Excel_Budgets_part_1 - C OV ER S TORY Part 1 of 6 Creating...

Info iconThis preview shows pages 1–3. Sign up to view the full content.

View Full Document Right Arrow Icon
COVER STORY Creating an Excel-Based Budget You’ll Really Use By Jason Porter and Teresa Stephenson, CMA Budgeting. For some, the word brings up images of days spent tracking down data and working with spreadsheets. For others, it suggests long arguments with various managers about estimates and assumptions. Others see a carefully crafted document stuck in a filing cabinet or a drawer after only a cursory review. But that isn’t what we originally learned about budgeting in our cost accounting classes. At that time we were shown budgeting as what it really can be: a formal written plan used to allocate scarce resources and to evaluate our success with performance goals. If only we could create a budget that would allow us to avoid the negative stigma often associated with budgeting, perhaps then we could see the benefits that come from our efforts. 26 STRATEGIC FINANCE I February 2010 Part 1 of 6
Background image of page 1

Info iconThis preview has intentionally blurred sections. Sign up to view the full version.

View Full DocumentRight Arrow Icon
One of us had the opportunity to create such a budget. At the time, budgeting wasn’t really part of Teresa’s job description, and it certainly wasn’t part of the company culture. The business was small, and the managers and supervisors who had provided information for previous budgets considered it an opportunity to manipulate senior management. They would pad their estimates to make sure they received enough resources, or they would lowball their estimates so they would get a better bonus after the year-end analysis. Either way, the resulting bud- get was relatively useless. In an attempt to simplify the budgeting process, Teresa stumbled on a powerful bud- geting method that not only sped things up but allowed managers to see how their estimates and assumptions affected the pro forma financial statements the company used to seek financing. Finally, after years of thinking that their budget manipulations “weren’t hurting anyone,” these managers and supervisors had a chance to see how rounding up unit costs by even one penny could elimi- nate the projected profit of the company. For most of them, including the accounting staff, it was a real wake- up call. The secret is to create a linked Master Budget in Excel, or other spreadsheet program, that allows each supervisor to change only his or her assumptions and estimates. Since the supervisors can’t change the equations or any other estimates, the carefully prepared pro forma financial statements will show the results of their changes. This six- part series of articles will help you create a budget that you can use in this way. The current article discusses the Data Input Sheet and the Sales Budget. Future articles will continue with how the budget flows through the produc- tion cycle; the direct materials, direct labor, and manufac- turing overhead requirements; administrative overhead; and cash flows. We’ll then walk you through the steps to create a set of pro forma financial statements: an Income Statement, Balance Sheet, and Statement of Cash Flows. You can use these statements for internal discussions and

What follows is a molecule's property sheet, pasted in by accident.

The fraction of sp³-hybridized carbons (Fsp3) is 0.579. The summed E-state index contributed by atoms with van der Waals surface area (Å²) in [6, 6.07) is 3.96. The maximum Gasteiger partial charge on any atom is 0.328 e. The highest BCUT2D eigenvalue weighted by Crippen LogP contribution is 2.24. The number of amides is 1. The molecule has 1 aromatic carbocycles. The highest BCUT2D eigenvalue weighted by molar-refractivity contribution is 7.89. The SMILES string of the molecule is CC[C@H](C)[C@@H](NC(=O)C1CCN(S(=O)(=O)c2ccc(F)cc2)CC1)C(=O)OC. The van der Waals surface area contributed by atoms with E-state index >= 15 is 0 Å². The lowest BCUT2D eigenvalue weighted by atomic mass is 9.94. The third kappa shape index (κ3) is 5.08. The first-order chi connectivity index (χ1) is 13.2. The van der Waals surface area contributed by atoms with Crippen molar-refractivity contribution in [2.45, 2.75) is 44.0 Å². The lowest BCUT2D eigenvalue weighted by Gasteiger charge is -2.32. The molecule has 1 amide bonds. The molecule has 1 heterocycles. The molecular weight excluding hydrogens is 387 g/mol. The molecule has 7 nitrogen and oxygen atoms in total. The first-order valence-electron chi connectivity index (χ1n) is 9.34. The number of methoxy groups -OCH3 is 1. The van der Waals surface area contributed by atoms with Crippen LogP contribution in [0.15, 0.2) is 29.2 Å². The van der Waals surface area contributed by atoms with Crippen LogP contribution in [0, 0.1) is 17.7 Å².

Background image of page 2
Image of page 3
This is the end of the preview. Sign up to access the rest of the document.

This note was uploaded on 09/29/2011 for the course ACCT 305 taught by Professor Franz during the Spring '07 term at S.F. State.

Page1 / 7

Excel_Budgets_part_1 - C OV ER S TORY Part 1 of 6 Creating...

This preview shows document pages 1 - 3. Sign up to view the full document.

View Full Document Right Arrow Icon
Ask a homework question - tutors are online